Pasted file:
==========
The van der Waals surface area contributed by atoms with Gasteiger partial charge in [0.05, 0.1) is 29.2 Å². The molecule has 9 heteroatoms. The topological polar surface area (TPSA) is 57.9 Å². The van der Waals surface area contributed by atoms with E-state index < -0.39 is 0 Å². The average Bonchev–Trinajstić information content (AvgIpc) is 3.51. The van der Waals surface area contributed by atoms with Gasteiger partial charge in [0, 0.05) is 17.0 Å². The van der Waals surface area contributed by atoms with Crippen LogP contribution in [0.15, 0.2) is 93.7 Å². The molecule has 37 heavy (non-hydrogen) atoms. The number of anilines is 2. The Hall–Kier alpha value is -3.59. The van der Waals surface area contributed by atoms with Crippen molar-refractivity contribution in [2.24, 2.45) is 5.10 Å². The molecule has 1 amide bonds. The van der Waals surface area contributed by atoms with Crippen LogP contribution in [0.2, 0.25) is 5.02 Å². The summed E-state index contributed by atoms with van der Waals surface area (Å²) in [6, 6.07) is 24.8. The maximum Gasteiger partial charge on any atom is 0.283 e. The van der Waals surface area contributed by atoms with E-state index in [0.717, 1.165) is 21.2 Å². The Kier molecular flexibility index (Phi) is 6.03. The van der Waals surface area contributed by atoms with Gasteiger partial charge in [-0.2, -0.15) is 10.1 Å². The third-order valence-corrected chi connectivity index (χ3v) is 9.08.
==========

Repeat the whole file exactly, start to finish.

The van der Waals surface area contributed by atoms with Gasteiger partial charge in [0.05, 0.1) is 29.2 Å². The molecule has 9 heteroatoms. The topological polar surface area (TPSA) is 57.9 Å². The van der Waals surface area contributed by atoms with E-state index < -0.39 is 0 Å². The average Bonchev–Trinajstić information content (AvgIpc) is 3.51. The van der Waals surface area contributed by atoms with Gasteiger partial charge in [0, 0.05) is 17.0 Å². The van der Waals surface area contributed by atoms with Crippen LogP contribution in [0.15, 0.2) is 93.7 Å². The molecule has 37 heavy (non-hydrogen) atoms. The number of anilines is 2. The Hall–Kier alpha value is -3.59. The van der Waals surface area contributed by atoms with Crippen molar-refractivity contribution in [2.24, 2.45) is 5.10 Å². The molecule has 1 amide bonds. The van der Waals surface area contributed by atoms with Crippen LogP contribution in [0.2, 0.25) is 5.02 Å². The summed E-state index contributed by atoms with van der Waals surface area (Å²) in [6, 6.07) is 24.8. The maximum Gasteiger partial charge on any atom is 0.283 e. The van der Waals surface area contributed by atoms with E-state index in [0.717, 1.165) is 21.2 Å². The Kier molecular flexibility index (Phi) is 6.03. The van der Waals surface area contributed by atoms with Gasteiger partial charge in [-0.2, -0.15) is 10.1 Å². The third-order valence-corrected chi connectivity index (χ3v) is 9.08.